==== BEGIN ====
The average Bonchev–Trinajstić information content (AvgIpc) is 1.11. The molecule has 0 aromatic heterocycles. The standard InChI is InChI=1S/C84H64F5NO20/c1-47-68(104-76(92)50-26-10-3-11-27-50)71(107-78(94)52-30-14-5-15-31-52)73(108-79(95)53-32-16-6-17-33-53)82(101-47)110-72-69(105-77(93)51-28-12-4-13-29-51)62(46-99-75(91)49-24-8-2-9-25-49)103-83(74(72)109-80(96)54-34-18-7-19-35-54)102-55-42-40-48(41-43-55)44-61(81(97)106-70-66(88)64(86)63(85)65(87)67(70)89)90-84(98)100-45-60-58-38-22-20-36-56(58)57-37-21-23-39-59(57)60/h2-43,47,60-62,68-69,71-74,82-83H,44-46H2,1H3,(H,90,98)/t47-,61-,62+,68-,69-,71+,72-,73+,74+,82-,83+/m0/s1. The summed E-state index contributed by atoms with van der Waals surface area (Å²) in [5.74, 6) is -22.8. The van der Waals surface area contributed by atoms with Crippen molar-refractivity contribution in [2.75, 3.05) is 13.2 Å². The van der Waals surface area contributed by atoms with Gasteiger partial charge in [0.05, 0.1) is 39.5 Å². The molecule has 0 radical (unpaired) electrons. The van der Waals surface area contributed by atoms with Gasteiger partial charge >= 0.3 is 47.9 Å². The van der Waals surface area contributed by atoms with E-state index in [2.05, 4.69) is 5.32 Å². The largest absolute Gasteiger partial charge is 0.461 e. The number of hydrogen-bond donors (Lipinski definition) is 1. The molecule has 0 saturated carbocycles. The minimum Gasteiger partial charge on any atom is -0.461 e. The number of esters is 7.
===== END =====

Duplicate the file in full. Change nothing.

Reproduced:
The average Bonchev–Trinajstić information content (AvgIpc) is 1.11. The molecule has 0 aromatic heterocycles. The standard InChI is InChI=1S/C84H64F5NO20/c1-47-68(104-76(92)50-26-10-3-11-27-50)71(107-78(94)52-30-14-5-15-31-52)73(108-79(95)53-32-16-6-17-33-53)82(101-47)110-72-69(105-77(93)51-28-12-4-13-29-51)62(46-99-75(91)49-24-8-2-9-25-49)103-83(74(72)109-80(96)54-34-18-7-19-35-54)102-55-42-40-48(41-43-55)44-61(81(97)106-70-66(88)64(86)63(85)65(87)67(70)89)90-84(98)100-45-60-58-38-22-20-36-56(58)57-37-21-23-39-59(57)60/h2-43,47,60-62,68-69,71-74,82-83H,44-46H2,1H3,(H,90,98)/t47-,61-,62+,68-,69-,71+,72-,73+,74+,82-,83+/m0/s1. The summed E-state index contributed by atoms with van der Waals surface area (Å²) in [5.74, 6) is -22.8. The van der Waals surface area contributed by atoms with Crippen molar-refractivity contribution in [2.75, 3.05) is 13.2 Å². The van der Waals surface area contributed by atoms with Gasteiger partial charge in [0.05, 0.1) is 39.5 Å². The molecule has 0 radical (unpaired) electrons. The van der Waals surface area contributed by atoms with Gasteiger partial charge >= 0.3 is 47.9 Å². The van der Waals surface area contributed by atoms with E-state index in [2.05, 4.69) is 5.32 Å². The largest absolute Gasteiger partial charge is 0.461 e. The number of hydrogen-bond donors (Lipinski definition) is 1. The molecule has 0 saturated carbocycles. The minimum Gasteiger partial charge on any atom is -0.461 e. The number of esters is 7.